Establish a biomarker panel associated with all-cause total joint replacement (TJR) through identification of patients with osteoarthritis (OA) who do or do not progress to TJR and investigate effects of nonsteroidal anti-inflammatory drugs (NSAIDs).
Serum samples from patients enrolled in phase III trials of tanezumab who experienced TJR (n = 174) or matched patients who did not (n = 321) were analyzed for bone, cartilage, soft tissue, and inflammation markers. Classification and Regression Tree (CART) analysis was used to identify biomarker phenotypes associated with TJR.
At baseline, biomarker combinations for patients who did not use NSAIDs before starting tanezumab and used NSAIDs during tanezumab treatment <90 days ("nonNSAID"), identified 77% (95% confidence interval [CI]: 71-84%) of patients who experienced TJR and 77% (95% CI: 65-86%) who did not over a 6-month study period (on average). These biomarker combinations increased odds of identifying patients to remain free of a TJR by 3.3-fold. In patients who used NSAIDs continuously (during screening and ≥90 days during tanezumab treatment), 64% (95% CI: 54-73%) who had TJR and 75% (95% CI: 68-83%) who did not were identified by biomarker combinations different from nonNSAID patients, with an increase in odds of identifying patients to remain free of a TJR by two-fold.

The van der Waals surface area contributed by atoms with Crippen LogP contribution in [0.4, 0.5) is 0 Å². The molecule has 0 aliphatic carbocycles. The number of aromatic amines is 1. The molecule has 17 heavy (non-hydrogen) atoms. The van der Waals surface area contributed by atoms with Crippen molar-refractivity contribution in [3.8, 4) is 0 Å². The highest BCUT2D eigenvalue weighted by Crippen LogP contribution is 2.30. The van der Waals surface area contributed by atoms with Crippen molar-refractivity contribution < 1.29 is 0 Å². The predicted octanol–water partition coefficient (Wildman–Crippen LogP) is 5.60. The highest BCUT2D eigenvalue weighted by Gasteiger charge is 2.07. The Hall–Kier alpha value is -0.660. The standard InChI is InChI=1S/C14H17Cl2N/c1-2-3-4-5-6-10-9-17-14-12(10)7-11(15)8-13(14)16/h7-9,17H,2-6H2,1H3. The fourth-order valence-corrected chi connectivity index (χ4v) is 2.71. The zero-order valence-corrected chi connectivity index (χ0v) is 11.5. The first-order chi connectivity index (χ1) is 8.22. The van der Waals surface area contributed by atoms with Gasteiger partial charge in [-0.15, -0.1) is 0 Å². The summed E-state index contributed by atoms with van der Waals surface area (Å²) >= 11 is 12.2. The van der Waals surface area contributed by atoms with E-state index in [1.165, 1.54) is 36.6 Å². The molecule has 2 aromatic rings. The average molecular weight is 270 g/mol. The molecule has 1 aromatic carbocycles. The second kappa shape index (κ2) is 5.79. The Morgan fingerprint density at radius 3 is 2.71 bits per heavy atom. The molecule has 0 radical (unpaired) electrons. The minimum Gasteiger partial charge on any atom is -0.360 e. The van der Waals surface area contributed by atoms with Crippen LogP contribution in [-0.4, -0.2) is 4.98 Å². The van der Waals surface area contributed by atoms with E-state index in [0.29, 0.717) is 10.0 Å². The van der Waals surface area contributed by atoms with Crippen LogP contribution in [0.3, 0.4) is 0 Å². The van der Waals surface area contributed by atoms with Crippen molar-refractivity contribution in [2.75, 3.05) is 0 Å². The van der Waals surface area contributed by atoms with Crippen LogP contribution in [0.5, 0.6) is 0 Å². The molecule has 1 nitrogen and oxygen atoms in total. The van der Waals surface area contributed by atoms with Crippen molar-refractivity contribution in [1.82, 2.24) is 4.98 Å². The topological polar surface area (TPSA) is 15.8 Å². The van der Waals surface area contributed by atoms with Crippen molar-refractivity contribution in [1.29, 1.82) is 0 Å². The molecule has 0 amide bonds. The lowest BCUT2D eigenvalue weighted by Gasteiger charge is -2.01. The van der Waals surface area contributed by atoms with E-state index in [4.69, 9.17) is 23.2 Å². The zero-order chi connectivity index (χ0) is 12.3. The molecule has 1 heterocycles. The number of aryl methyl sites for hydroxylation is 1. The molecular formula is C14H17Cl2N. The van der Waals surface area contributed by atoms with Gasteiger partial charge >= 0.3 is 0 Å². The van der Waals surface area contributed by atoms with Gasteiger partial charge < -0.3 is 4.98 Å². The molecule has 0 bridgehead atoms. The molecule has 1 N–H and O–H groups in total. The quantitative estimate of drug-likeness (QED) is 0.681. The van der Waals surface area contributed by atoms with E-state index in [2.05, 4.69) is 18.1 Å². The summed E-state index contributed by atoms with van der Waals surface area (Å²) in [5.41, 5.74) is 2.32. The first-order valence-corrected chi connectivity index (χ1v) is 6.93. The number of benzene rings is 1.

Although validation on other cohorts is necessary, biomarkers may assist in identifying patients who will need TJR. The profiles suggest NSAID use increases importance of bone metabolism in TJR pathology.